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India: Somber Eid for Muslims during pandemic

30th Jul 2020
India: Somber Eid for Muslims during pandemic

By Shuriah Niazi

 

NEW DELHI (AA): This year the Meerut district’s animal market in India’s most populous northern state of Uttar Pradesh is deserted.

With days before the Muslim festival of Eid-al-Adha, the biggest animal market in western Uttar Pradesh should be bustling with buyers and sellers.

Muslims have requested BJP-led Uttar Pradesh govt Eid al-Adha prayers be permitted in mosques with social distancing and called arrangements for slaughter of animals & lifting of ban on sale of goats.

But due to restrictions imposed by the administration in view of the COVID-19 pandemic, animal traders have suffered huge losses and Muslims are also finding it difficult to get sacrificial animals.

Farooq Khan has been selling animals in Meerut’s animal market for 10 years.

“I suffered substantial loss on Eid this time. There is restriction on sale of livestock in markets as well as on big gatherings. People are secretly selling their animals at throwaway prices. I wanted a suitable price for my animals during the forthcoming festival of eid. But that is now impossible,” he told Anadolu Agency.

Eid-al-Adha, also known as Bakri Eid in India, will be celebrated Aug. 1 when Muslims sacrifice animals. They buy goat or other animals according to their ability and status and offer it as a sacrifice. But many will not be able to perform that religious duty this year because of the pandemic.

Jawed Qureshi, who comes every year from Rampur to sell goats in Meerut, said he used to sell goats worth about Rs 200,000 ($2,900) and earn a handsome profit, but he has not been able to sell his animals. “The traders of sacrificial animals are in deep trouble. The joy of this sacred Muslim festival is gone,” Javed told Anadolu Agency.

Animal markets have not been held in Meerut or other parts of the country. Authorities, including in the capital New Delhi, have not allowed animal markets and the sale and purchase of animals has been forbidden in most places. Government restrictions on buying and selling sacrificial animals has caused hardships to millions of sheep and goat farmers who depend on the trade as well as prospective buyers.

The Muslim community is not getting the desired goat and other animals for sacrifice. Aslam Wadood, who runs a garment shop in Bhopal in the central state of Madhya Pradesh, said, “The sale of animals starts a month before Eid. Animals are sold at a number of places all over Bhopal but this year animal markets have not been allowed.”

“This year I may not be able to offer animal for sacrifice as I couldn’t buy one,” he added.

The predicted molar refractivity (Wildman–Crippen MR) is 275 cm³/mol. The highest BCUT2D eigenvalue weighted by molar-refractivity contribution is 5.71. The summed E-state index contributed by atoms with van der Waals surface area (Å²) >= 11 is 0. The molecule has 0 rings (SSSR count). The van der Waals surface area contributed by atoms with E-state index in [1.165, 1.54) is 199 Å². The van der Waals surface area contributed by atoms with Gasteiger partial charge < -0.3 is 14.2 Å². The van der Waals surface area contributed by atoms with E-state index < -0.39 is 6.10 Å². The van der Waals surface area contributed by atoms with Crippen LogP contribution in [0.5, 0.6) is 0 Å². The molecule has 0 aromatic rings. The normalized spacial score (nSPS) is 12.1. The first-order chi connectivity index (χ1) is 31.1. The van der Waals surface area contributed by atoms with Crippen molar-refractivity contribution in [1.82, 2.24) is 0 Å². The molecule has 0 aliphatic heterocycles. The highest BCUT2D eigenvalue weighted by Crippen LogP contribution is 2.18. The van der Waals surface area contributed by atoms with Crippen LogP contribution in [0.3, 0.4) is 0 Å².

Animal sacrifice is not just a ritual. Every year during Eid, Muslims around the world slaughter animals to reflect Prophet Ibrahim [Abraham]’s readiness to sacrifice his son, Ismail, for the sake of Allah.

Ayaan Ali, a bank employee in Bhopal said, “In view of the rising COVID-19 cases, the government imposed a 10-day lockdown in the district from July 25 to August 3. So it is going to be a somber Eid for the Muslims. These are very testing times for all of us. I am trying to purchase a goat but have not been successful so far.”

Days before the festival, Islamic seminary Darul Uloom Deoband wrote a letter to the Bharatiya Janata Party-ruled Uttar Pradesh government, led by Chief Minister Yogi Adityanath, requesting Muslims to celebrate Eid.

Mufti Ashraf Usmani, spokesman of the seminary, requested that prayers be permitted in mosques with proper social distancing on Eid al-Adha. The imposition of “five persons in a mosque” rule should be lifted, suggested Usmani.

He also called for arrangements for the slaughter of animals and lifting of the ban on the sale of goats.

Markets and shopping malls should also remain open for the festival, said the spokesman.

As the festival will fall Saturday, Usmani said the government should shift the weekly lockdown to Tuesday and Wednesday, instead of Saturday and Sunday.

The Uttar Pradesh state government has issued guidelines on animal sacrifice in view of the pandemic and the ongoing holy Hindu month of Sawan.

There will be a ban on sacrificing animals in the open as well as transportation of the meat through non-Muslim localities.

The Director General of Police has urged Muslims to respect the sentiments of others and said in the past there have been incidents of communal tension during the sacrifice of bovine animals so special care should be taken to ensure animals considered sacred to Hindus are not sacrificed.

[Map of India by US Embassy in India/Public Domain]

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